The whole time I was watching The Scribbler it felt to me like it was aspiring to be something larger than what it was. It seemed like somebody trying to make a big budget comic book film, but having to shoot it with a home movie camera.
With a late August release date and very little fanfare, my expectations going into this movie were exceedingly low. Having suffered through my share of mediocre, grade-B horror films recently, it was with much trepidation that I made my way into the theatre. Perhaps it was partially due to my lowered expectation, but once the film began I found myself pleasantly surprised.
I’m not sure how to summarize the plot of Lucky McKee’s latest feature film All Cheerleaders Die.
The closest thing I can think to compare it to would be the first Tarantino/Rodriguez From Dusk Till Dawn movie. You start out thinking you’re watching one kind of movie, and all of a sudden you’re watching something completely different.
The selling points of this film for genre fans are obvious. It is a pleasure to see Karen Gillan on screen playing a character different from Amy Pond, and Katee Sackhoff pulls off a role that is haunting with some genuine shock value. The characters are introduced in a manner that is intriguing, and we quickly find ourselves wanting to know what happened and where the story is heading.
CASSADAGA tells the story of Lily Morel (Kelen Coleman), a post-lingually deaf artist, who participates in a séance in the spiritualist community of Cassadaga. But instead of getting closure with her recently departed sister, Lily contacts the vengeful ghost of a murdered woman. As the ghost becomes increasingly angry and violent, Lily rushes to unravel the mysterious circumstances surrounding the woman’s death – a task that will bring her face-to-face with a sadistic serial killer who turns his victims into human marionette dolls.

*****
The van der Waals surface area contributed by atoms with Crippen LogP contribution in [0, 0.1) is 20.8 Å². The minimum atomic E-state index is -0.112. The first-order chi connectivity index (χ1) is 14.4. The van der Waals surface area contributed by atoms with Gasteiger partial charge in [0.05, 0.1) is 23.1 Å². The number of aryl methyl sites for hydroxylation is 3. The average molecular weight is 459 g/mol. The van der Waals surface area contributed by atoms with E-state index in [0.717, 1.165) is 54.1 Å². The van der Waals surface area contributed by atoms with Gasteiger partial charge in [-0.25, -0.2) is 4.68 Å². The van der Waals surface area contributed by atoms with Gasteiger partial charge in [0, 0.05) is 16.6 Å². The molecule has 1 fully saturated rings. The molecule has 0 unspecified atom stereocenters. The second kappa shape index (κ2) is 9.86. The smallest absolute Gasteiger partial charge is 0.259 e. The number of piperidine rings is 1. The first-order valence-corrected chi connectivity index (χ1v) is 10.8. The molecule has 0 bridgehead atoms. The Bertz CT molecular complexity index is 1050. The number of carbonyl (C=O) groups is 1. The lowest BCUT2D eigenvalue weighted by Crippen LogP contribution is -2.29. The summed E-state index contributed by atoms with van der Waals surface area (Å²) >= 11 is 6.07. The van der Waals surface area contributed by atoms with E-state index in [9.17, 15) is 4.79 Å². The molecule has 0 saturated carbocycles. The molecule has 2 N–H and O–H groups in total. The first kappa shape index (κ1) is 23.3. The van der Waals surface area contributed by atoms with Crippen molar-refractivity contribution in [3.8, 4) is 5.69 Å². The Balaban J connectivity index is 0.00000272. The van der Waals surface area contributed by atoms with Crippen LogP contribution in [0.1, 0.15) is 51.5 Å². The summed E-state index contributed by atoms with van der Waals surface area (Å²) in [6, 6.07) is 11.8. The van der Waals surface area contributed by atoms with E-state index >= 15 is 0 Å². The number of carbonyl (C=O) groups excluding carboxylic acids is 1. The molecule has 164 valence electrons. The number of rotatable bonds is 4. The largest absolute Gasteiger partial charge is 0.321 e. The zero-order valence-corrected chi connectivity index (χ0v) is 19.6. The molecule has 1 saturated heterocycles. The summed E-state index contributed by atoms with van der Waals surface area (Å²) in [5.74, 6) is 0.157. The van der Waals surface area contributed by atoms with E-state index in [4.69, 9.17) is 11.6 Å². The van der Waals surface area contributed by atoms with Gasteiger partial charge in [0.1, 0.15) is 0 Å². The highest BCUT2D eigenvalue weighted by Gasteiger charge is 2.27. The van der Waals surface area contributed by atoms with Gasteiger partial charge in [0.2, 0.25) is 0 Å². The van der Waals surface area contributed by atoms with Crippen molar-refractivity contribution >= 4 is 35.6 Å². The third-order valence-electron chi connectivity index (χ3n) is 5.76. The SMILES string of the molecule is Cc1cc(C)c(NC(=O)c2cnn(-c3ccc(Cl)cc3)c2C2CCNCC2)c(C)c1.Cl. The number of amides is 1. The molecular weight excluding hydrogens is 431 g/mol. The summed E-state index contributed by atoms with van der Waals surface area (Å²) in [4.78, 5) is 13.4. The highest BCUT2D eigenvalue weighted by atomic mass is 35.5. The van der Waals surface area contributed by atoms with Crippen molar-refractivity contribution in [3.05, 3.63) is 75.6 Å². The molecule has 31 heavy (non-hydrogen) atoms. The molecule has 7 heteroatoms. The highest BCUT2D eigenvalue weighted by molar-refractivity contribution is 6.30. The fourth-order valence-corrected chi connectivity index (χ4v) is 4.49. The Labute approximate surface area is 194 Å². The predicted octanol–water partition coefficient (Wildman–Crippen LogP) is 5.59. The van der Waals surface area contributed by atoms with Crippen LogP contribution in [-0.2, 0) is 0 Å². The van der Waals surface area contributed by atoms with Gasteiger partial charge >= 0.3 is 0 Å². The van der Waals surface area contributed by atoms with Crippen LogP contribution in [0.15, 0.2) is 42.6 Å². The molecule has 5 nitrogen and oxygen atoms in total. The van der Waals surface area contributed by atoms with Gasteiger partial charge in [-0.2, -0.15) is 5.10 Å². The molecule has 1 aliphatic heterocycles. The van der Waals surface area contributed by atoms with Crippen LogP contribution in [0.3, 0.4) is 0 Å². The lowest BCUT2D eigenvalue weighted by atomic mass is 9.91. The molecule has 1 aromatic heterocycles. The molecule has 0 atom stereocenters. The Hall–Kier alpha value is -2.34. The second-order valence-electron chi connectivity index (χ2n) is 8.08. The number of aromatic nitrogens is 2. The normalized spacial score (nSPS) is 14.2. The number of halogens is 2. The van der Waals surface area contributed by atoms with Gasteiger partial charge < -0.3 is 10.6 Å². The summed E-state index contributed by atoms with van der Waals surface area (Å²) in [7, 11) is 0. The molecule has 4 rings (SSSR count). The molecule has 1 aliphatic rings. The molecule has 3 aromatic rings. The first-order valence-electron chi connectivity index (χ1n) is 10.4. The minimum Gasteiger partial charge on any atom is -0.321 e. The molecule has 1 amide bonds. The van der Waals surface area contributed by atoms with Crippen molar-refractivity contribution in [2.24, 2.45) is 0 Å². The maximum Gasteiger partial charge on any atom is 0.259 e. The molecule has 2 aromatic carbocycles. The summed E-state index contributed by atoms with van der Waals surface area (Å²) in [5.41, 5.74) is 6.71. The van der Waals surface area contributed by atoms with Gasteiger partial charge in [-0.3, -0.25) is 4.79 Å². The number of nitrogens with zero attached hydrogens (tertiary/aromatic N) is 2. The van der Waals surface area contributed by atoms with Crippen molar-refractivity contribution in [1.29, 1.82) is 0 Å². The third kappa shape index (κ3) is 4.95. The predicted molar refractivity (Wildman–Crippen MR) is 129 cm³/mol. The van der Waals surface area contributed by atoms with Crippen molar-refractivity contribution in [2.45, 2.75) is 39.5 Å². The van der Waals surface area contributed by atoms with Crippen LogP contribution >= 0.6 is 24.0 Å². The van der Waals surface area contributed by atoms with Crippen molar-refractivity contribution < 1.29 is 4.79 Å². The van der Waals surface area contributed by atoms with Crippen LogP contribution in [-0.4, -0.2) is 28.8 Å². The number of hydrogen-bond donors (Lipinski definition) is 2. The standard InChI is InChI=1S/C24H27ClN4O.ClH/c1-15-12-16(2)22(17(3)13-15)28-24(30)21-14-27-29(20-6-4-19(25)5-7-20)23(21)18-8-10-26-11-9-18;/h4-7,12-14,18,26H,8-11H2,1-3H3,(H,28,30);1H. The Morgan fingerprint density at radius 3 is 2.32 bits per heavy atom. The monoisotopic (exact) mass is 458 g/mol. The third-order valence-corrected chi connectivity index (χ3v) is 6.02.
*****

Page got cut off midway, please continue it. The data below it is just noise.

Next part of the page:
If you are a believer in the supernatural or can suspend your disbelief and immerse yourself in the lore of the ZoZo spirit, it’s a spooky little horror movie with some genuinely creepy moments. This is a film that will make you want to avoid playing with Ouija boards, and may leave you wanting to sleep with the lights on after it’s over.
Personally I found it refreshing, and frankly somewhat of a relief, how fully this Thor movie was willing to be something of an exercise in high fantasy. I was impressed by just how much of the film took place in Asgard and the nine realms, and how much of the story’s focus was on the gods and their challenges as opposed to the focus being primarily on humanity.
I didn’t expect this to be a movie that was likely to capture the subversive spirit of the original. I was completely taken off-guard by just how much of a good time it turned out to be. There was barely a scene in the film that didn’t have me rolling in my seat with laughter. I found it to be smart, sarcastic, over the top funny, and thoroughly engaging.
I can’t count how many low budget, independent horror films I’ve seen which seem to think they are doing something innovative and cutting edge by filling the screen with the most sickening imagery that the director can dream up, while casting aside niceties such as plotting, pacing, and character development.